Canadians: How to Get Rich Off a Market Crash

Corrections are always scary, but they provide fantastic opportunities for savvy investors who maintain a long-term outlook for their portfolios.

Target. Stand out from the crowd

Image source: Getty Images

You’re reading a free article with opinions that may differ from The Motley Fool’s premium investing services. Become a Motley Fool member today to get instant access to our top analyst recommendations, in-depth research, investing resources, and more. Learn more

At the beginning of this week, the Dow Jones suffered the worst two-day point drop in history. The TSX also started the week with two straight triple-digit declines, falling 385 points on February 25.

Reacting to turbulence in the markets is challenging, because the wisest choice often stands in opposition to what we may consider to be common sense. To crib a now famous Warren Buffett quote, “be greedy when others are fearful.” These are the words Foolish investors should live by.

Why you should adopt a long-term outlook

The 2007-2008 financial crisis was the worst the world faced since the Great Depression. Unsurprisingly, many investors lost faith in the markets. There could not have been a worse time to bow out. Investors have been treated to one of the longest bull markets in history since the end of the 2000s.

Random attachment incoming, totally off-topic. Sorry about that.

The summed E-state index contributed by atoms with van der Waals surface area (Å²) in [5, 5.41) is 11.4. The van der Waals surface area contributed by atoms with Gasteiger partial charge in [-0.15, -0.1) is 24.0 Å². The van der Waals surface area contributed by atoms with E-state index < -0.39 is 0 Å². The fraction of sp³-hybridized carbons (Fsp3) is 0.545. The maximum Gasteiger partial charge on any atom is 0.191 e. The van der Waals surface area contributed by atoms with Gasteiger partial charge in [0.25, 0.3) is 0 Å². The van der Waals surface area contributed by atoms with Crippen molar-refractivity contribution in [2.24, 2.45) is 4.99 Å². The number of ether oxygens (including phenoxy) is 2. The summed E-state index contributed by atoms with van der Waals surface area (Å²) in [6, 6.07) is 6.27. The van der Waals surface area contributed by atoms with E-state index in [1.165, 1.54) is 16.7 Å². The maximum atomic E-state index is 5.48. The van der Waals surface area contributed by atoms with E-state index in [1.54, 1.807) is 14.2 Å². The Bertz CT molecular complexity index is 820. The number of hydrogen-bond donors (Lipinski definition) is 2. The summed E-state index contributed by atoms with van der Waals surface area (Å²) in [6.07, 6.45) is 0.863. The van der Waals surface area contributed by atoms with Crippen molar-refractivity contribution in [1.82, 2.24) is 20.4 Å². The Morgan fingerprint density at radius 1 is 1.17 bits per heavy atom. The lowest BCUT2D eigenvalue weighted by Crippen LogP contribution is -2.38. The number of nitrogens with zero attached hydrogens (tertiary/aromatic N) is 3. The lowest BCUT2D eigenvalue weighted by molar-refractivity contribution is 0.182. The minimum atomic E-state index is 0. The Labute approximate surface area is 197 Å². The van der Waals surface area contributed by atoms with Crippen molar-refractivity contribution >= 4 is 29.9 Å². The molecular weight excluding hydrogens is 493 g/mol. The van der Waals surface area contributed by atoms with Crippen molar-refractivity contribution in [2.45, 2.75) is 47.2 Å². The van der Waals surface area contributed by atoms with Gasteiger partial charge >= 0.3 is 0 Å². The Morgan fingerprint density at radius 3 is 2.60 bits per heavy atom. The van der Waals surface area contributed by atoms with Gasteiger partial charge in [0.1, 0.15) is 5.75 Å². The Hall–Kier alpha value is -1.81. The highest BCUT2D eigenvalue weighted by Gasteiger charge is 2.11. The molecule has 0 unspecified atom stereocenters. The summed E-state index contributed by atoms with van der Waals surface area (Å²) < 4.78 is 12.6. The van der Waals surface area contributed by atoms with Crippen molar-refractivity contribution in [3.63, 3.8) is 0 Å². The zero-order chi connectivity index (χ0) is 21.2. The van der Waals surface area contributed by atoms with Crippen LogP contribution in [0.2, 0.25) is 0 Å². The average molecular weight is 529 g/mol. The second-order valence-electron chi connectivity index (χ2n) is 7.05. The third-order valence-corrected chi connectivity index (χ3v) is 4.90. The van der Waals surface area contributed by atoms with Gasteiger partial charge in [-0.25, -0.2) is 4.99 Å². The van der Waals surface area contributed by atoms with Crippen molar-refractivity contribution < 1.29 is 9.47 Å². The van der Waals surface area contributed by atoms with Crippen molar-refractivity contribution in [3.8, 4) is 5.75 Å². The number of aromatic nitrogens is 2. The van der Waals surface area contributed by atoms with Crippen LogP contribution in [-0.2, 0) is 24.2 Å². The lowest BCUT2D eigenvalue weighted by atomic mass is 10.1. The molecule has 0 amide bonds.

Canadian markets have not boasted the explosive gains of their American counterparts in large part because of our energy and commodity-heavy index. In the 10 years to December 20, 2019, the S&P/TSX Composite Index posted an average annual gain of roughly 4%. The S&P 500, by contrast, posted an average annual gain of 11.2%, trouncing the TSX index. That is not to say that investors cannot make a fortune on the TSX — they just need to be selective.

In late 2018, markets were hit hard in a global rout. At the time, central banks were telegraphing a potential policy change. I’d suggested that investors pour into Fortis, a top Canadian utility that has achieved over 45 consecutive years of dividend growth. Shares of Fortis have climbed over 20% since that article was published. Royal Bank, which boasts the largest market cap on the TSX, has also increased 20% since the bloodbath in late 2018. Volatility is scary in the moment, but investors who jump on discounts and ride out the turbulence will win in the long run.

Assets to own in a correction

Earlier this week, I’d discussed the bull run for gold that has stretched into 2020. At one point, the yellow metal had climbed above the spot price of $1,680. It has since cooled off and is hovering around the $1,650 mark. Still, this is a massive uptick when we consider that gold sat below the $1,200 mark less than two years ago in late 2018. It was that market rout, and the about-face from central banks, that has been the spark for this steady climb.